I am not quite sure why anyone would oppose the general concept of “putting the customers interest first” especially relating to the elderly. There is a whole industry dedicated to screwing the elderly and they should all be buried alive.
Most reputable financial advisors I have heard discuss it seem to support this rule. However it has always bothered me in its vagueness of interpretation. How does one define “client interest above ones own”? Sometimes it would be clear. Other times more difficult. If a client demands to be placed in an annuity and later finds out that the tax consequences make it a terrible investment, can they sue the advisor ..when they demanded the investment? If the stock market is returning 8% and an advisor places a client in CD’s returning only 1% can they be sued for the opportunity loss of 7%? Will advisors simply stop offering products to some investors all together because they may be viewed as a conflict of interest? Some investments work for some people and not for others.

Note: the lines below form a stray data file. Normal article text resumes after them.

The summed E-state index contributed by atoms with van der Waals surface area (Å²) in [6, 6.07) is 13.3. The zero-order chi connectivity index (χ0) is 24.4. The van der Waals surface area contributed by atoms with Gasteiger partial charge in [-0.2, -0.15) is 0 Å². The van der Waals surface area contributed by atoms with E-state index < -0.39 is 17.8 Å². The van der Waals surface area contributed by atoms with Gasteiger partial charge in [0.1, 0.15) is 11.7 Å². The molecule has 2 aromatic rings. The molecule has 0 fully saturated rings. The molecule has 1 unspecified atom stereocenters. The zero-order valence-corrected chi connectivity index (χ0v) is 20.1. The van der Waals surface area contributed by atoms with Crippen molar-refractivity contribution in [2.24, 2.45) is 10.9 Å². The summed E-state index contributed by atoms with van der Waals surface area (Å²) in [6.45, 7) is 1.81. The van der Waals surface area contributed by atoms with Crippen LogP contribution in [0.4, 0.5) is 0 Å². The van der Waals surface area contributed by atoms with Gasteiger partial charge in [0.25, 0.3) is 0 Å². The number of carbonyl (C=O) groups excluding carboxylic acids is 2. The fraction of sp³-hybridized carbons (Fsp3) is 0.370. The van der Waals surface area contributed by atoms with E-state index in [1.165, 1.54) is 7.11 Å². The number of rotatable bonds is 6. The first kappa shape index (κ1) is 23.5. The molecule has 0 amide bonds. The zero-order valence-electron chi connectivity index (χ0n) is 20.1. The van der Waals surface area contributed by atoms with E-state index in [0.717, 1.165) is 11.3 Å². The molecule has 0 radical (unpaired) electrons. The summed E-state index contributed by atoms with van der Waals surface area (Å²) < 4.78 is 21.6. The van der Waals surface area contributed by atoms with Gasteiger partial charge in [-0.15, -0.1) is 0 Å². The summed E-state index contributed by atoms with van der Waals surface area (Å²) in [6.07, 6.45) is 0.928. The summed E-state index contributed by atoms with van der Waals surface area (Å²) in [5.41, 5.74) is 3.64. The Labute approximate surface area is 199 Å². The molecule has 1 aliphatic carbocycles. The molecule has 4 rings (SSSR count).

To me, I do not think it is the governments responsibility or right to pick winners or losers or to shield people from the consequences of their actions. It does however have a responsibility to assure we all play on an even playing field with equal access and that we are fully informed of risks to allow us to make an informed decision. I would love to know the Trump administrations specific objections to this rule. It seems to have the right spirit at its core but it may not have the right set of tools and clarity of requirements.